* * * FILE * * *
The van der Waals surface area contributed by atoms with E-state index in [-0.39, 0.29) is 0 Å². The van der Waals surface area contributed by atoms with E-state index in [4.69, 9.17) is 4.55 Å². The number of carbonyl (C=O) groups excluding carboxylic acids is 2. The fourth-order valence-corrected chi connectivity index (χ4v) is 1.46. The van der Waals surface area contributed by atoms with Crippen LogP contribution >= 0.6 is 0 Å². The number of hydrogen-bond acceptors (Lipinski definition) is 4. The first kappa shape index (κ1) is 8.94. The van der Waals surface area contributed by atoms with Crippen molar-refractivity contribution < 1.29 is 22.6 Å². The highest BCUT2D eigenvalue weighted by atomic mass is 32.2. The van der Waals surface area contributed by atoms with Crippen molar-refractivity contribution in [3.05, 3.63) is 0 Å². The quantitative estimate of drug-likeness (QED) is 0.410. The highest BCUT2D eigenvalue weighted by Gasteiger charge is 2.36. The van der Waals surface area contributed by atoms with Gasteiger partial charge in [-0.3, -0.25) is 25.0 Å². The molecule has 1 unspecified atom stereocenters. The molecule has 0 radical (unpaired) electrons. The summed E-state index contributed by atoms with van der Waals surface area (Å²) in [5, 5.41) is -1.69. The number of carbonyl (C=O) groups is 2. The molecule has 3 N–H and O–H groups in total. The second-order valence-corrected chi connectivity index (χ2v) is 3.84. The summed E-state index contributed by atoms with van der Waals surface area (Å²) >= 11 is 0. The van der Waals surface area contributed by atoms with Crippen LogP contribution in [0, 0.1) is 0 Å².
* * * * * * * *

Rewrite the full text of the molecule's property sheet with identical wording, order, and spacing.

The van der Waals surface area contributed by atoms with E-state index in [-0.39, 0.29) is 0 Å². The van der Waals surface area contributed by atoms with E-state index in [4.69, 9.17) is 4.55 Å². The number of carbonyl (C=O) groups excluding carboxylic acids is 2. The fourth-order valence-corrected chi connectivity index (χ4v) is 1.46. The van der Waals surface area contributed by atoms with Crippen LogP contribution >= 0.6 is 0 Å². The number of hydrogen-bond acceptors (Lipinski definition) is 4. The first kappa shape index (κ1) is 8.94. The van der Waals surface area contributed by atoms with Crippen molar-refractivity contribution < 1.29 is 22.6 Å². The highest BCUT2D eigenvalue weighted by atomic mass is 32.2. The van der Waals surface area contributed by atoms with Crippen molar-refractivity contribution in [3.05, 3.63) is 0 Å². The quantitative estimate of drug-likeness (QED) is 0.410. The highest BCUT2D eigenvalue weighted by Gasteiger charge is 2.36. The van der Waals surface area contributed by atoms with Gasteiger partial charge in [-0.3, -0.25) is 25.0 Å². The molecule has 1 unspecified atom stereocenters. The molecule has 0 radical (unpaired) electrons. The summed E-state index contributed by atoms with van der Waals surface area (Å²) in [5, 5.41) is -1.69. The number of carbonyl (C=O) groups is 2. The molecule has 3 N–H and O–H groups in total. The second-order valence-corrected chi connectivity index (χ2v) is 3.84. The summed E-state index contributed by atoms with van der Waals surface area (Å²) >= 11 is 0. The van der Waals surface area contributed by atoms with Crippen LogP contribution in [0, 0.1) is 0 Å².